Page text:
Joe Mays comes from a city that knows a little bit about middle linebackers.
Joseph Lamont Mays was born on July 6, 1985 in Chicago to Renice Mays and Charles Williams, the city that brought the NFL Dick Butkus, Mike Singletary and Brian Urlacher. Joe attended the Hyde Park Career Academy in Chicago where he began to play football his junior year. Although he’d grown up wanting to be Michael Jordan, it didn’t take him long to realize that he just didn’t have the body type for the NBA game. When asked why he made the move from basketball to football at that time, Mays replied,
I'd say the fact that you could hit somebody and not get in trouble for it -- just letting out some frustration. At that time, I had a little bit of frustration with everything that was going on in my life. Once I got to football, I kind of embraced it and enjoyed it. Then I started to love it and wanted to continue to do it.
Recognition came almost immediately. Joe was named first-team all-conference during his junior and senior seasons, and he earned first-team all-city honors as a senior after tallying 115 tackles, 16 sacks and two interceptions. When he graduated, he moved on to North Dakota State University, alma mater of popular retired Bronco Tyrone Braxton. Mays has talked at some length about how much he loved his college experience - in an interview with the Broncos' official website, Mays said,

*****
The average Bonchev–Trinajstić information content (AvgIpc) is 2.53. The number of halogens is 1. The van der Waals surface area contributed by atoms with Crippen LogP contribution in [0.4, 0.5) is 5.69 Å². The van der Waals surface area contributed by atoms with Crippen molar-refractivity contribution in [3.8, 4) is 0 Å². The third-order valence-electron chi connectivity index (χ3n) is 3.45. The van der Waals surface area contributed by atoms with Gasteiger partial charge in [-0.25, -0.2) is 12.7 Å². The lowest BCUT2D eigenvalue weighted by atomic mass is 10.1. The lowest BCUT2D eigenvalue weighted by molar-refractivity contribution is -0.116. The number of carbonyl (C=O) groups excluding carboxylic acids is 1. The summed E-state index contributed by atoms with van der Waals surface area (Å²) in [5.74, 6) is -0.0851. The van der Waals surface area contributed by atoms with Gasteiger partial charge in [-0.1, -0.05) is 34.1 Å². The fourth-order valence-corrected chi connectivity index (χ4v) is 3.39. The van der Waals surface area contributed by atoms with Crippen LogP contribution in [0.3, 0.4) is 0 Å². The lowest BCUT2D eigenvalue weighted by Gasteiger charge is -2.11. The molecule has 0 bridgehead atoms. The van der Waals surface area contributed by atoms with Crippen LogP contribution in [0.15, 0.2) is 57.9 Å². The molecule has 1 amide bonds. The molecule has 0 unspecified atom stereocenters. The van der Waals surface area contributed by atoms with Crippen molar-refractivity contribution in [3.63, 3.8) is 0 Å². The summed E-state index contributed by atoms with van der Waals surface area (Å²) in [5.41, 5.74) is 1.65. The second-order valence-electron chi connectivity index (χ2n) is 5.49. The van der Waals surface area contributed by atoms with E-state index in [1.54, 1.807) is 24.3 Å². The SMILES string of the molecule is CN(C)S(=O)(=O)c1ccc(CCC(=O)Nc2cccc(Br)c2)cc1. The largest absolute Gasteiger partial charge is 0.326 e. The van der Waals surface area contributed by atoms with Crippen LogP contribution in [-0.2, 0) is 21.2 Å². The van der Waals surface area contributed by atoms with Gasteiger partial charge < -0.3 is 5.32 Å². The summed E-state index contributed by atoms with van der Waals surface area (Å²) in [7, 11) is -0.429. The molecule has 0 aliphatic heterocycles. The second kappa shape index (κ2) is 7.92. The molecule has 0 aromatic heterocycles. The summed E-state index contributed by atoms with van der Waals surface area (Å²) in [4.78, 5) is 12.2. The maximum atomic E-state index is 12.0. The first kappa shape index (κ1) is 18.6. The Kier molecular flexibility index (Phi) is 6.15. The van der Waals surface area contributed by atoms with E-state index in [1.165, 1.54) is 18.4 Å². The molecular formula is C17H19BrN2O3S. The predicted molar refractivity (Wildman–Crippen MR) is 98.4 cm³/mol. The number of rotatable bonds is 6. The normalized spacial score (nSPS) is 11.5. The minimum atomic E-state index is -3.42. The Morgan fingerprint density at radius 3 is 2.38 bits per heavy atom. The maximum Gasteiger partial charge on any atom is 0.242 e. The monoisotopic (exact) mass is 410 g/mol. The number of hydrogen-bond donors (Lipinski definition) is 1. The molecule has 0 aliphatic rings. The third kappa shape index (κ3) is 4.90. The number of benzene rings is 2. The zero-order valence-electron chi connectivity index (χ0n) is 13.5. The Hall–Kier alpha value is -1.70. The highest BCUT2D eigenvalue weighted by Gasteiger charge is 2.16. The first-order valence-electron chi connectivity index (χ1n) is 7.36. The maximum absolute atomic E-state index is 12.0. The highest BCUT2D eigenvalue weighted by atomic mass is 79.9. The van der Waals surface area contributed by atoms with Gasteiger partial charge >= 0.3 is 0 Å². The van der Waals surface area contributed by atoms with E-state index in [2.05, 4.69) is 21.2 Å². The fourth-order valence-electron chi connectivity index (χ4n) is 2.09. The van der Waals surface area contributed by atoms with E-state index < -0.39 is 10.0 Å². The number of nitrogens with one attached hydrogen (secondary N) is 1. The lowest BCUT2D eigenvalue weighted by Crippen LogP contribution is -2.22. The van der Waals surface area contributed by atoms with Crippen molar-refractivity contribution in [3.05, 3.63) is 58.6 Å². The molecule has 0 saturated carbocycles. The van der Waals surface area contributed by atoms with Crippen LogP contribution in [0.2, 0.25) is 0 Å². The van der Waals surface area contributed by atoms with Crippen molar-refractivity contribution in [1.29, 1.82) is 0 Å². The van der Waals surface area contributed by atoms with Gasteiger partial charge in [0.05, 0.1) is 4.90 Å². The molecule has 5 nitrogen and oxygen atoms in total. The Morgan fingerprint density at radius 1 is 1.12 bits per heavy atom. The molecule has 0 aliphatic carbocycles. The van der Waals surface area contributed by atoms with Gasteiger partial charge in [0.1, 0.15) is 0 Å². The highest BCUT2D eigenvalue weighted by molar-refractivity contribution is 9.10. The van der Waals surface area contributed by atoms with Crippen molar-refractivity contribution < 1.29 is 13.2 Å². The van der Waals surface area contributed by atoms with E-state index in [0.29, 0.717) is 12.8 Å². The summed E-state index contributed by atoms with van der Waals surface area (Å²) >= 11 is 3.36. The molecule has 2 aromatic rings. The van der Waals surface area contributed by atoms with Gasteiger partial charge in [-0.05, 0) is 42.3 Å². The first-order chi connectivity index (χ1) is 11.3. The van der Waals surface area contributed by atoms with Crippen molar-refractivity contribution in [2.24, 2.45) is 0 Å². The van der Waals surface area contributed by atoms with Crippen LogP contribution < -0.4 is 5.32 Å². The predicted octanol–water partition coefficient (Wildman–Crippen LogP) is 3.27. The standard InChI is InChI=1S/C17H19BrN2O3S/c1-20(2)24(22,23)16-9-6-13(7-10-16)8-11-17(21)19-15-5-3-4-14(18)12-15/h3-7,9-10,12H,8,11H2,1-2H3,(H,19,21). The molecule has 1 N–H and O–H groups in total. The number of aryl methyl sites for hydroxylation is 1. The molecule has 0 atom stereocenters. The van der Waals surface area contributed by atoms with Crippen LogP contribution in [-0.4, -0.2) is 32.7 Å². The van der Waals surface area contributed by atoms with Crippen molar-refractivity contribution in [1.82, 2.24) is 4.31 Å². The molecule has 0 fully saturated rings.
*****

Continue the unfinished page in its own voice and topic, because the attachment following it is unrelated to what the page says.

It was fun, real fun. North Dakota State is a football school. We had our diehard fans. They come out there every Saturday and they yell and scream and they get you pumped up. You definitely want to do it for the fans and your teammates. I had a lot of fun. If I could go back in time, I'd do the same thing over and over again.
The North Dakota fans enjoyed it too. Mays played 43 games with 31 starts for NDS University during which he tallied 285 tackles, including a school-record 159 solo, 29.5 tackles for loss, 11 sacks and three interceptions. He was a three-time first-time All-Great West selection and received All-America honors in addition to the Great West Conference Defensive Player of the Year award as a senior, when he led the Bisons with a career-high 90 tackles. It was also at NDSU that he received his nickname The Decleator for his decimating hits. He was the unquestioned leader of the defense for the Bisons during his junior and senior years. His short-area quickness and ball instincts also stand out on film. His biggest struggles early on were with technique, a side effect of his late start into the game.
The toughest part for me was learning technique. It's one of those things that it's hard to learn, but once you learn it, it goes with you throughout your life. I learned a lot in high school and through college. It's still sticking with me. I think that was the hardest thing to learn at the beginning.
Despite his level of play and the accolades he accumulated, Mays didn’t get a Combine invitation. Teams were leery of taking on a player with a shorter than usual background in the sport, who came from a 1-AA school and who played against lesser competition. His 4.87-second time in the 40-yard dash didn’t help, although Mays plays much faster than he times. He’s had trouble flipping his hips in coverage and doesn’t change direction as well as some linebackers, but as a downhill player, he earned his sobriquet - he takes players straight out of their shoes, as KC Chiefs player Tony Moeaki found out on this play.